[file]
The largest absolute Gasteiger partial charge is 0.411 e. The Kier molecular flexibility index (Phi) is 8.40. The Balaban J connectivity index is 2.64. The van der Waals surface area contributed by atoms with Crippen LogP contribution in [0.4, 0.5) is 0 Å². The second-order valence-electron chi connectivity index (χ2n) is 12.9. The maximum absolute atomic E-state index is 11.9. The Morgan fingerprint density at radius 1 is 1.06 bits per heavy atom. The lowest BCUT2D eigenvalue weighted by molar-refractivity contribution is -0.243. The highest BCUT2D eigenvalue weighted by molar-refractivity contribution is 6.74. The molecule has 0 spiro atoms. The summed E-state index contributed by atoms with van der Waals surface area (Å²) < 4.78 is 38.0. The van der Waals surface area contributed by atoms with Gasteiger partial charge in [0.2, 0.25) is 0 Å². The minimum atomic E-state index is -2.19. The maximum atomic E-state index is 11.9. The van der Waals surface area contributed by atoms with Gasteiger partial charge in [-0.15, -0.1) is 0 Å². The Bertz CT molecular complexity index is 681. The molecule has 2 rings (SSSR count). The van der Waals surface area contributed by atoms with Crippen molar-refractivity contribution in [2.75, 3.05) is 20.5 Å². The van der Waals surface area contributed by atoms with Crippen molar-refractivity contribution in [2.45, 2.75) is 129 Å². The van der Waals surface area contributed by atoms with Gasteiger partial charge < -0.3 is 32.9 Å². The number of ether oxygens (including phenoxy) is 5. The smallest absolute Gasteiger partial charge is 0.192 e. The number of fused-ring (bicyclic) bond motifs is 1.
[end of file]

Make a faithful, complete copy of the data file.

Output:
The largest absolute Gasteiger partial charge is 0.411 e. The Kier molecular flexibility index (Phi) is 8.40. The Balaban J connectivity index is 2.64. The van der Waals surface area contributed by atoms with Crippen LogP contribution in [0.4, 0.5) is 0 Å². The second-order valence-electron chi connectivity index (χ2n) is 12.9. The maximum absolute atomic E-state index is 11.9. The Morgan fingerprint density at radius 1 is 1.06 bits per heavy atom. The lowest BCUT2D eigenvalue weighted by molar-refractivity contribution is -0.243. The highest BCUT2D eigenvalue weighted by molar-refractivity contribution is 6.74. The molecule has 0 spiro atoms. The summed E-state index contributed by atoms with van der Waals surface area (Å²) < 4.78 is 38.0. The van der Waals surface area contributed by atoms with Gasteiger partial charge in [0.2, 0.25) is 0 Å². The minimum atomic E-state index is -2.19. The maximum atomic E-state index is 11.9. The van der Waals surface area contributed by atoms with Gasteiger partial charge in [-0.15, -0.1) is 0 Å². The Bertz CT molecular complexity index is 681. The molecule has 2 rings (SSSR count). The van der Waals surface area contributed by atoms with Crippen molar-refractivity contribution in [2.75, 3.05) is 20.5 Å². The van der Waals surface area contributed by atoms with Crippen molar-refractivity contribution in [2.45, 2.75) is 129 Å². The van der Waals surface area contributed by atoms with Gasteiger partial charge < -0.3 is 32.9 Å². The number of ether oxygens (including phenoxy) is 5. The smallest absolute Gasteiger partial charge is 0.192 e. The number of fused-ring (bicyclic) bond motifs is 1.